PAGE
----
Why are you calling it a subwich? WE don't call it a subwich. Anyway, this book grossed me out and the recipes call for lots of grocery products, like how if Maxim put out a cookbook every recipe would start with "1 can Hormel Beef Chili."

I was extremely uncomfortable with how casually this book threw around "TVP," an abbreviation for textured vegetable protein. "The best part about TVP is how TVP is so good! P.S. TVP." TVP sounds like a disease you could get from a rest stop toilet seat: mostly harmless, but still horrifying to your parents and something you need to tell people on the first date, all of which is also true of being a vegan.

Give Taco FuFu Berry Soda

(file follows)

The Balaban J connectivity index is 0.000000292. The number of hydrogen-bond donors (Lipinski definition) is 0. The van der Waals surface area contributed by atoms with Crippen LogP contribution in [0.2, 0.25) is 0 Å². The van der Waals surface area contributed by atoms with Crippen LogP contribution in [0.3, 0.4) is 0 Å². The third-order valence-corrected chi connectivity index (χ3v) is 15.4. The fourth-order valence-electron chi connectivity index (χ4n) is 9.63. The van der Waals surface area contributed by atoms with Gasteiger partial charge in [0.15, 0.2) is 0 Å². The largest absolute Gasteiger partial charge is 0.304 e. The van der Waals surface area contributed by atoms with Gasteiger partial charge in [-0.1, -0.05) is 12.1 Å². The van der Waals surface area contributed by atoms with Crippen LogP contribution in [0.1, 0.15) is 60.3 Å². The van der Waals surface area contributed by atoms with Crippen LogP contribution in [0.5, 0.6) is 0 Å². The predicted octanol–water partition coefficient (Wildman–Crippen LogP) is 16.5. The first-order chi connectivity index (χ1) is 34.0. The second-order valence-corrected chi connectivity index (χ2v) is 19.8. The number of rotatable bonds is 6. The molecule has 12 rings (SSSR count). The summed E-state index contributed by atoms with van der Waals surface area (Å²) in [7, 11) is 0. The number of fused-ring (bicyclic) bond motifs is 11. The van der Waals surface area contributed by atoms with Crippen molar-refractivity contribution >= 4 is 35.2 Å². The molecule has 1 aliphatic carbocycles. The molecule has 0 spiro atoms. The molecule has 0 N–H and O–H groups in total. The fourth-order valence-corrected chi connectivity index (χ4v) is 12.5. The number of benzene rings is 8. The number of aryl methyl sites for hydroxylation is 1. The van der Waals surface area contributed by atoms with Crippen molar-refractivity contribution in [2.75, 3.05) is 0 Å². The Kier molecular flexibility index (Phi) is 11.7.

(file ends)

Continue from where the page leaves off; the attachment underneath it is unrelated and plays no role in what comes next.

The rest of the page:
This soda was very confusing. I am not that familiar with Jones Soda, but the bottle said "taco" in multiple places. Was this a taco-flavored soda? Isn't that the name of a Limp Bizkit album? It turns out it's a collaboration between Jones Soda and So So Happy, a lifestyle brand I've never heard of, featuring their four signature characters Taco, Waffle, Ozzie and Tribe. From the press release: "The creatures' whimsical personalities also carry over to the sodas' flavors and names." OK. Taco's personality must be that he is extremely, sickeningly sweet.